EXPLack of skills/experience in contractor staffXVVAAA
COLStakeholder collaboration issues, lack of collaborative contracts, lack of synergetic info platform, fragmentationAVOAO
INVUnattractive investment option due to higher initial capital requirements and low returns, no government incentives/subsidiesVOVA
PROUnsuitable procurement mechanisms (low price bidding) and unfavourable building regulationsVOO
EQULack of appropriate technology and equipment (e.g., cranes)AO
COMComplex system interfaces within the modules, Complex rectification of errorsO
RESResistance to change/innovation, conservatism, risk aversion, negativityX
For any two elements i (line) and j (column): V means i helps achieve j, A means j helps achieve i, X means i and j mutually support each other, and O means there is no interaction between i and j.
Table 4. Initial reachability matrix for barriers to OSC implementation in India.
Table 4. Initial reachability matrix for barriers to OSC implementation in India.
1 denotes direct interaction between i (line element) and j (column element). 0 denotes no interaction between i and j.
Table 5. Final reachability matrix for barriers to OSC implementation in India.
Table 5. Final reachability matrix for barriers to OSC implementation in India.
DES (b1)10000000001
SUP (b3)1*1111*1011*1*9
EXP (b4)11111101119
COL (b5)11*1111*01119
INV (b6)1*1111*101119
PRO (b7)11*1111111110
EQU (b8)011*1*01011*1*7
COM (b9)10000000102
RES (b10)11111101119
1* denotes interaction between i (line element) and j (column element) resulting from transitivity, 1 denotes interaction between i and j, 0 denotes no interaction between i and j.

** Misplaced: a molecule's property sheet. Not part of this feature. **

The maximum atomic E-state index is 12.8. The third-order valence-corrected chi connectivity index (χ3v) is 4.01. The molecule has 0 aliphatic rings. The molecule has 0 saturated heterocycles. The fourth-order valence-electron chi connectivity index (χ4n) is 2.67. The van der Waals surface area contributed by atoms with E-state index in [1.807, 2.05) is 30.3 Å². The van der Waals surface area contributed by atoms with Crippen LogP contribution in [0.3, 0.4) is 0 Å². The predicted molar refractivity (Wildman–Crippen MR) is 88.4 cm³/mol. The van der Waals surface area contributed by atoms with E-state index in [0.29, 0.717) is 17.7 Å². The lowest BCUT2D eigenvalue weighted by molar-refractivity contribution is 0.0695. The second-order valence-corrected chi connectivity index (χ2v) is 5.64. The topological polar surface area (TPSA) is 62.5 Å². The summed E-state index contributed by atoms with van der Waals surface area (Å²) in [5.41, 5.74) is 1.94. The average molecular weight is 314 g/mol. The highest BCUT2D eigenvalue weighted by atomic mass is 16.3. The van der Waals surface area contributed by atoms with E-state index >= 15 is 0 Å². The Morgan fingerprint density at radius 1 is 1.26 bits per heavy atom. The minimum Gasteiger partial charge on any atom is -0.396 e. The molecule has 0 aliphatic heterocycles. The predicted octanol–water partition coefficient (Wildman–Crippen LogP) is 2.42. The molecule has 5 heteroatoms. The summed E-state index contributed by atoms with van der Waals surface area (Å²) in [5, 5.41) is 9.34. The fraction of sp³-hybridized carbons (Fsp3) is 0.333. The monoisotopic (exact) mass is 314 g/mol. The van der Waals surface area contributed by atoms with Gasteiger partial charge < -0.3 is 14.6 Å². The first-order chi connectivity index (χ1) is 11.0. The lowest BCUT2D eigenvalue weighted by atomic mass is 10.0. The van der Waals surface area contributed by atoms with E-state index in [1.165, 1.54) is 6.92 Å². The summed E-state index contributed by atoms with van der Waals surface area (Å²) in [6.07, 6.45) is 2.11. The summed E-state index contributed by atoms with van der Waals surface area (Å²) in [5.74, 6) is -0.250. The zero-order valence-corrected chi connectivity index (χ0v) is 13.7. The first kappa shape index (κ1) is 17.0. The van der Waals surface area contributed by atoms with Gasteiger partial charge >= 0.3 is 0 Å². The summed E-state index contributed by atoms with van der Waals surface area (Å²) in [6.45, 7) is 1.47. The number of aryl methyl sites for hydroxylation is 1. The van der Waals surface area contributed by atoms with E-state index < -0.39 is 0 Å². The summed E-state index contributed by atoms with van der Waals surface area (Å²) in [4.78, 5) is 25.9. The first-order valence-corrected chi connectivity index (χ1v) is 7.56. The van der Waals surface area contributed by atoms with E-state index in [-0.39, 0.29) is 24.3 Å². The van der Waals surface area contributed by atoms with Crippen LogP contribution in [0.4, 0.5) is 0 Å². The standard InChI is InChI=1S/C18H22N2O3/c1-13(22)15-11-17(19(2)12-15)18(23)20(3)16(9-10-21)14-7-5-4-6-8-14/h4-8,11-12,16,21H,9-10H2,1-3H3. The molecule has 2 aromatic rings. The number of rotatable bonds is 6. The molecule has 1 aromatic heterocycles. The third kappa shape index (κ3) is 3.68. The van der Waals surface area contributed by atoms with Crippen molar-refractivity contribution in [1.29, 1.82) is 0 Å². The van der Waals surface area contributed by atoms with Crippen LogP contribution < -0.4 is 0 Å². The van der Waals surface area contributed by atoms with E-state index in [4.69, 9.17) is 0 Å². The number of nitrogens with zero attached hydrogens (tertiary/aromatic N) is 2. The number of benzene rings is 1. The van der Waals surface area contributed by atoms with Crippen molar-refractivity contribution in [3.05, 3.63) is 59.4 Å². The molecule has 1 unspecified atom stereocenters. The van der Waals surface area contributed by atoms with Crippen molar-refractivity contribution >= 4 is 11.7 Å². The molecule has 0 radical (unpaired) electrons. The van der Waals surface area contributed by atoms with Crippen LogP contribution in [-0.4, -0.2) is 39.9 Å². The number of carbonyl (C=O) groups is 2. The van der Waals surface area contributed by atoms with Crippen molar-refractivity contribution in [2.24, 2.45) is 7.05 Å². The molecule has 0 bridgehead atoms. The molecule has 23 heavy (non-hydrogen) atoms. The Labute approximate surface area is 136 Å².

Table 6. Partition of reachability matrix for barriers (first iteration).
Table 6. Partition of reachability matrix for barriers (first iteration).
First Iteration
BarrierReachability SetAntecedent SetIntersection SetLevel
b71,2,3,4,5,6,7, 8,9,1077
Table 7. Partition of reachability matrix for barriers (second iteration).
Table 7. Partition of reachability matrix for barriers (second iteration).
Second Iteration
BarrierReachability SetAntecedent SetIntersection SetLevel
b72,3,4,5,6,7, 8,9,1077
Table 8. Partition of reachability matrix for barriers (third iteration).
Table 8. Partition of reachability matrix for barriers (third iteration).
Third Iteration
BarrierReachability SetAntecedent SetIntersection SetLevel
Table 9. Partition of reachability matrix for barriers (fourth iteration).
Table 9. Partition of reachability matrix for barriers (fourth iteration).
Fourth Iteration
BarrierReachability SetAntecedent SetIntersection SetLevel
b75,7 77
Table 10. Partition of reachability matrix for barriers (fifth iteration).
Table 10. Partition of reachability matrix for barriers (fifth iteration).
Fifth Iteration
BarrierReachability SetAntecedent SetIntersection SetLevel
b77 77V
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Marinelli, M.; Konanahalli, A.; Dwarapudi, R.; Janardhanan, M. Assessment of Barriers and Strategies for the Enhancement of Off-Site Construction in India: An ISM Approach. Sustainability 2022, 14, 6595.

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Marinelli M, Konanahalli A, Dwarapudi R, Janardhanan M. Assessment of Barriers and Strategies for the Enhancement of Off-Site Construction in India: An ISM Approach. Sustainability. 2022; 14(11):6595.

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Marinelli, Marina, Ashwini Konanahalli, Rupesh Dwarapudi, and Mukund Janardhanan. 2022. "Assessment of Barriers and Strategies for the Enhancement of Off-Site Construction in India: An ISM Approach" Sustainability 14, no. 11: 6595.